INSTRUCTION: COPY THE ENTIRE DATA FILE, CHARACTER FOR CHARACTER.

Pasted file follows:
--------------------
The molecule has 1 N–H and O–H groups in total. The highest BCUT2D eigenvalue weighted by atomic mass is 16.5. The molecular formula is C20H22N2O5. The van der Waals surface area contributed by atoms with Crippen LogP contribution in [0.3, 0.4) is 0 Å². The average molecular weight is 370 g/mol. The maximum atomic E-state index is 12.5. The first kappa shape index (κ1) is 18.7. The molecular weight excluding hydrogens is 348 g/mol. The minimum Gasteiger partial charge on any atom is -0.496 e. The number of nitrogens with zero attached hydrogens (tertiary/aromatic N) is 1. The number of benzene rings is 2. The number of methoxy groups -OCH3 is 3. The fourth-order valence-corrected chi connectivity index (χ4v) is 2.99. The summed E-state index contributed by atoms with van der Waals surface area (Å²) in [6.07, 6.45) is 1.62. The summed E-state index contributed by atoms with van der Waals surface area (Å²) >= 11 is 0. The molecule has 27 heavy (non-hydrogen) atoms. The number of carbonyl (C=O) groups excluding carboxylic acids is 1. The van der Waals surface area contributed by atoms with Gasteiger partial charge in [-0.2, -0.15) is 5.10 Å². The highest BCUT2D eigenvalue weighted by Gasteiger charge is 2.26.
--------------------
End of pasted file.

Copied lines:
The molecule has 1 N–H and O–H groups in total. The highest BCUT2D eigenvalue weighted by atomic mass is 16.5. The molecular formula is C20H22N2O5. The van der Waals surface area contributed by atoms with Crippen LogP contribution in [0.3, 0.4) is 0 Å². The average molecular weight is 370 g/mol. The maximum atomic E-state index is 12.5. The first kappa shape index (κ1) is 18.7. The molecular weight excluding hydrogens is 348 g/mol. The minimum Gasteiger partial charge on any atom is -0.496 e. The number of nitrogens with zero attached hydrogens (tertiary/aromatic N) is 1. The number of benzene rings is 2. The number of methoxy groups -OCH3 is 3. The fourth-order valence-corrected chi connectivity index (χ4v) is 2.99. The summed E-state index contributed by atoms with van der Waals surface area (Å²) in [6.07, 6.45) is 1.62. The summed E-state index contributed by atoms with van der Waals surface area (Å²) >= 11 is 0. The molecule has 27 heavy (non-hydrogen) atoms. The number of carbonyl (C=O) groups excluding carboxylic acids is 1. The van der Waals surface area contributed by atoms with Gasteiger partial charge in [-0.2, -0.15) is 5.10 Å². The highest BCUT2D eigenvalue weighted by Gasteiger charge is 2.26.